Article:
A friend and I were discussing holiday preparations recently as I helped her decorate her house for the season. We hauled a small mountain of boxes containing garlands, ornaments, and knickknacks up from her basement and added them to the bags of decorations she had just bought the day before. We proceeded to “deck the halls” while listening to holiday music and drinking cranberry-flavored sparkling wine (not my finest beverage decision, but it was damn tasty). As we set out little snowman figurines on shelves around the house and dressed up her kitchen cabinets as presents (I kid you not), she paused and asked, very seriously, “Why do you think I love decorating for Christmas so much?”
She explained how, as a kid, her parents put up a tree, sure, and sometimes there were electric candles in at least some windows, perhaps even a string or two of lights in the front bushes. But she had multiple siblings, her parents were on the older side, and toward the later end of her childhood, they just sort of started… giving up. The holiday season gradually became less about the “magic of Christmas” and more about the “hassle of Christmas” – coordinating family visits, leaving everything to the last minute, and arguing about whose fault it was that everything was left to the last minute. They stopped bothering to hide the stress from their kids, until one year the tree just didn’t go up.
Looking back on it now, she viewed this decline of the holidays as a sign that her parents were never that excited about the season, that everything was done as an obligation to their children. If that were true, though, then why (in her own words) does Christmas now “gradually throw up all over [her own] house” throughout December? Why is her Black Friday tradition to spend the day taking down all her fall decorations and replacing them with winter/Christmas ones? Why does she start listening to holiday songs in (gasp) July?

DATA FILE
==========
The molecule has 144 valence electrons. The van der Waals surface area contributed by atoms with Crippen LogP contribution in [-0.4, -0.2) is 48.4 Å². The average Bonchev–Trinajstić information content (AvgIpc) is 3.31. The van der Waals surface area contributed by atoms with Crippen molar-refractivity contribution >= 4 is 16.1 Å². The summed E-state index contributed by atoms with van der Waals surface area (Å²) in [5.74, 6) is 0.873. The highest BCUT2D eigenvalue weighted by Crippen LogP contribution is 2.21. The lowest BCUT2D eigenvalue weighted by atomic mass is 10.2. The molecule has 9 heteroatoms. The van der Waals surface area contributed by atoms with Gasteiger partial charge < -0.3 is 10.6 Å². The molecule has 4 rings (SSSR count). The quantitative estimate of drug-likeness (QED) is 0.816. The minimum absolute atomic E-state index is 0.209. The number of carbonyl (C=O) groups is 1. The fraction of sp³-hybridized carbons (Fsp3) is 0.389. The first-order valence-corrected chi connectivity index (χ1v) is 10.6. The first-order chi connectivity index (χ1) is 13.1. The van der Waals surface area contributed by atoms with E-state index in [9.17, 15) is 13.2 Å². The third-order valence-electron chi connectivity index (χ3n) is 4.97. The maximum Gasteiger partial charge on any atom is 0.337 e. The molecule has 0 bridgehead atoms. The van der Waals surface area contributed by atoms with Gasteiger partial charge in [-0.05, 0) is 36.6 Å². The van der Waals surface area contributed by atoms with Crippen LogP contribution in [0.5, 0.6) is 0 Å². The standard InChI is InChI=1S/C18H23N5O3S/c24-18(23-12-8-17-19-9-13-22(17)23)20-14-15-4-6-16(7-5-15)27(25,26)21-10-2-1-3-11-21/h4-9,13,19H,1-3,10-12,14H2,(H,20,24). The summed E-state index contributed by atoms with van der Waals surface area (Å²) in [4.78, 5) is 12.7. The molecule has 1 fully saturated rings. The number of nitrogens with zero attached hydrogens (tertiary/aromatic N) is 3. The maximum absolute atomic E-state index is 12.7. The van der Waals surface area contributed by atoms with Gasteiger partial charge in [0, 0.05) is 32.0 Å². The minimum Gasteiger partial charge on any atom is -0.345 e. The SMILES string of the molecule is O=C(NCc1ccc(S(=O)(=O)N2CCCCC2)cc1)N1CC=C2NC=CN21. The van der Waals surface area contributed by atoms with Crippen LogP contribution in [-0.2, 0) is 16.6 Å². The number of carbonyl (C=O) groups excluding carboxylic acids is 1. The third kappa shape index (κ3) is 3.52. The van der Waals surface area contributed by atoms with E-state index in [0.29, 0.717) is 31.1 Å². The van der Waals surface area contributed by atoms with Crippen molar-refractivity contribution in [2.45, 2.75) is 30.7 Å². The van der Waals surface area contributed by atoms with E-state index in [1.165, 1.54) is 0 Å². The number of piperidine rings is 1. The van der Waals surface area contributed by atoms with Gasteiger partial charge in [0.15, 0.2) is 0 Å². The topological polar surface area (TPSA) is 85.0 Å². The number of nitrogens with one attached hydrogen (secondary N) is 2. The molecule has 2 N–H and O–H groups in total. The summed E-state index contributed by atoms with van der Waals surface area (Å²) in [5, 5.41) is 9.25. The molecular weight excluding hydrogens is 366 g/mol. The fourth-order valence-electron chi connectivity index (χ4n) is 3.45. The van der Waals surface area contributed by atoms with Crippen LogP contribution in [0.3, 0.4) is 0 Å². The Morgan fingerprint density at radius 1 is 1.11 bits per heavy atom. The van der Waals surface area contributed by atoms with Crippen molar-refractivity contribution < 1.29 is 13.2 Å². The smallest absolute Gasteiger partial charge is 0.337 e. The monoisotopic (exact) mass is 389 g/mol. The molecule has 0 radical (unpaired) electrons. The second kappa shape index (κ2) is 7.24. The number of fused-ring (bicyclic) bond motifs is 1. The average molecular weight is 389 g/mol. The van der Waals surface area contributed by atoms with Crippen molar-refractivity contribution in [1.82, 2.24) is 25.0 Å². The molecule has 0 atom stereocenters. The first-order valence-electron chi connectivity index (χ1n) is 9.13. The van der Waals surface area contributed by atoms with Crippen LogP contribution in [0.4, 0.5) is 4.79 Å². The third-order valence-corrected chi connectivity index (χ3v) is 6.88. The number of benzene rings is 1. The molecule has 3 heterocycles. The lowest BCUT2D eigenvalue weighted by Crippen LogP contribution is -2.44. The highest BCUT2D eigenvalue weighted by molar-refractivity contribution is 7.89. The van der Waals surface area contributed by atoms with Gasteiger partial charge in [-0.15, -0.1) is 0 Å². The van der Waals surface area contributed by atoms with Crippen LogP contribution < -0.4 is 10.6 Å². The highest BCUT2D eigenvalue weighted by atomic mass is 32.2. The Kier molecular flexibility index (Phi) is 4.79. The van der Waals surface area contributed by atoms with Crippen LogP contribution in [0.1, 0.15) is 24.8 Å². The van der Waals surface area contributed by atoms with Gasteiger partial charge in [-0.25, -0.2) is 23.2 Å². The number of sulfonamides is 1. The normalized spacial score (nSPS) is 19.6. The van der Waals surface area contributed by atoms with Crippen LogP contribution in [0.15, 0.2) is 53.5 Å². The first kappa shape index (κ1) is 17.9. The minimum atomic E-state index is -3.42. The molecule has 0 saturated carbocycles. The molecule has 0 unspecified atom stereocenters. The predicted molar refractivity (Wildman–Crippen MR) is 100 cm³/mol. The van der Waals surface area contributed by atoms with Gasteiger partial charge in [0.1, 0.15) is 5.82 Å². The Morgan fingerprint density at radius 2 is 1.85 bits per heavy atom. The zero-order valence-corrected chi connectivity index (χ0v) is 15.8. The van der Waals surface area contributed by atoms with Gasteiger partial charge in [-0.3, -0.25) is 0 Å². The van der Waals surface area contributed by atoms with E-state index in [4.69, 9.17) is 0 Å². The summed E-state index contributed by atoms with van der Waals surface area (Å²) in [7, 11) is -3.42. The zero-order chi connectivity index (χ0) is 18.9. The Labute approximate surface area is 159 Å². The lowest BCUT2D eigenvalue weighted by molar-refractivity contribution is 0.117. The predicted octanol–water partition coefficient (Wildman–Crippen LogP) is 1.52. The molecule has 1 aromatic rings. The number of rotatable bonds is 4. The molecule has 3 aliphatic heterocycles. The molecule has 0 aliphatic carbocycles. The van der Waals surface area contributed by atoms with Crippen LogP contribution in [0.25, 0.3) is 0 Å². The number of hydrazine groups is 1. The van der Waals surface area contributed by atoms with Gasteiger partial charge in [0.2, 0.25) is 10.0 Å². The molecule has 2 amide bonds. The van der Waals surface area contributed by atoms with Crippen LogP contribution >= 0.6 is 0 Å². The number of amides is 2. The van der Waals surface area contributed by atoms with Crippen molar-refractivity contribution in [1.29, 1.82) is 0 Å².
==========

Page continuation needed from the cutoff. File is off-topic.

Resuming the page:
To me, the answer was obvious. She was recapturing the feelings she had as a child around the holidays, before the excitement and magic gave way to reality. She and her husband take the process very seriously, too – their preparations include spreadsheets, daily breakdowns of tasks for the first week of December, and a stud-finder. And, in my opinion, they do a hell of a job. Come the 25th, when they host a big dinner for both of their families, the house is positively gushing with holiday cheer.
I’m no stranger to the power of nostalgia myself, especially around this time of year. In fact, I’m gearing up for the holidays already – as I write this post, I’m listening to my hand-curated winter/Christmas playlist. Hearing this music, seeing the lights and decorations, watching “Home Alone” and “The Muppet Christmas Carol” all make me think of my own childhood when, after a morning of opening presents and eating fresh-baked cinnamon rolls for breakfast, my parents and siblings and I would pile into the car to spend Christmas with my grandparents. The memories are bittersweet, though; after my grandparents passed, the holidays were never the same.